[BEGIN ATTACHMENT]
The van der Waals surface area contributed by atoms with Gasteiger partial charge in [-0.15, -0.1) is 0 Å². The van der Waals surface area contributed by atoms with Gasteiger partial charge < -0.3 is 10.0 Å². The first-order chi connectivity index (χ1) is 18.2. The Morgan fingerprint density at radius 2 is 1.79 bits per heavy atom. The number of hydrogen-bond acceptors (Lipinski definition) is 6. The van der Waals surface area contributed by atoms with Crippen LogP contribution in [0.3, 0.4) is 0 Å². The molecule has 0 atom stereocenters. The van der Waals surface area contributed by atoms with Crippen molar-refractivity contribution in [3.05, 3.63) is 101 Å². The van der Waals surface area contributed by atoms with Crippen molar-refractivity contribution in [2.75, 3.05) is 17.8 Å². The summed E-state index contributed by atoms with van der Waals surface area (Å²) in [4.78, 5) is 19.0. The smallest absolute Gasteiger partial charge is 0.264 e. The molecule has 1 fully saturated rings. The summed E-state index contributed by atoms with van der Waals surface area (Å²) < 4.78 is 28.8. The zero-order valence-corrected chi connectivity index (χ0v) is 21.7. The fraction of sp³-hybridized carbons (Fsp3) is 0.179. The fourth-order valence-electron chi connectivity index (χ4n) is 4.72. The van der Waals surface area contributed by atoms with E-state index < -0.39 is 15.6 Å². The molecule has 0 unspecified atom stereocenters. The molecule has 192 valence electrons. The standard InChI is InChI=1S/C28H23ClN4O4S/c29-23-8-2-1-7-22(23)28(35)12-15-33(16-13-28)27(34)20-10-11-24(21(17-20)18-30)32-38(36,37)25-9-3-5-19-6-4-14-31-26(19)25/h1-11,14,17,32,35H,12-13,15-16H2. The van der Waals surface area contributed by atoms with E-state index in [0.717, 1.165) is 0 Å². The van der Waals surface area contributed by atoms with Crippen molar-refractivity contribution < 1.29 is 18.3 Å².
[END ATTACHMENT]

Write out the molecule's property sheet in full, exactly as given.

The van der Waals surface area contributed by atoms with Gasteiger partial charge in [-0.15, -0.1) is 0 Å². The van der Waals surface area contributed by atoms with Gasteiger partial charge < -0.3 is 10.0 Å². The first-order chi connectivity index (χ1) is 18.2. The Morgan fingerprint density at radius 2 is 1.79 bits per heavy atom. The number of hydrogen-bond acceptors (Lipinski definition) is 6. The van der Waals surface area contributed by atoms with Crippen LogP contribution in [0.3, 0.4) is 0 Å². The molecule has 0 atom stereocenters. The van der Waals surface area contributed by atoms with Crippen molar-refractivity contribution in [3.05, 3.63) is 101 Å². The van der Waals surface area contributed by atoms with Crippen molar-refractivity contribution in [2.75, 3.05) is 17.8 Å². The summed E-state index contributed by atoms with van der Waals surface area (Å²) in [4.78, 5) is 19.0. The smallest absolute Gasteiger partial charge is 0.264 e. The molecule has 1 fully saturated rings. The summed E-state index contributed by atoms with van der Waals surface area (Å²) < 4.78 is 28.8. The zero-order valence-corrected chi connectivity index (χ0v) is 21.7. The fraction of sp³-hybridized carbons (Fsp3) is 0.179. The fourth-order valence-electron chi connectivity index (χ4n) is 4.72. The van der Waals surface area contributed by atoms with E-state index < -0.39 is 15.6 Å². The molecule has 0 unspecified atom stereocenters. The molecule has 192 valence electrons. The standard InChI is InChI=1S/C28H23ClN4O4S/c29-23-8-2-1-7-22(23)28(35)12-15-33(16-13-28)27(34)20-10-11-24(21(17-20)18-30)32-38(36,37)25-9-3-5-19-6-4-14-31-26(19)25/h1-11,14,17,32,35H,12-13,15-16H2. The van der Waals surface area contributed by atoms with E-state index in [0.717, 1.165) is 0 Å². The van der Waals surface area contributed by atoms with Crippen molar-refractivity contribution < 1.29 is 18.3 Å².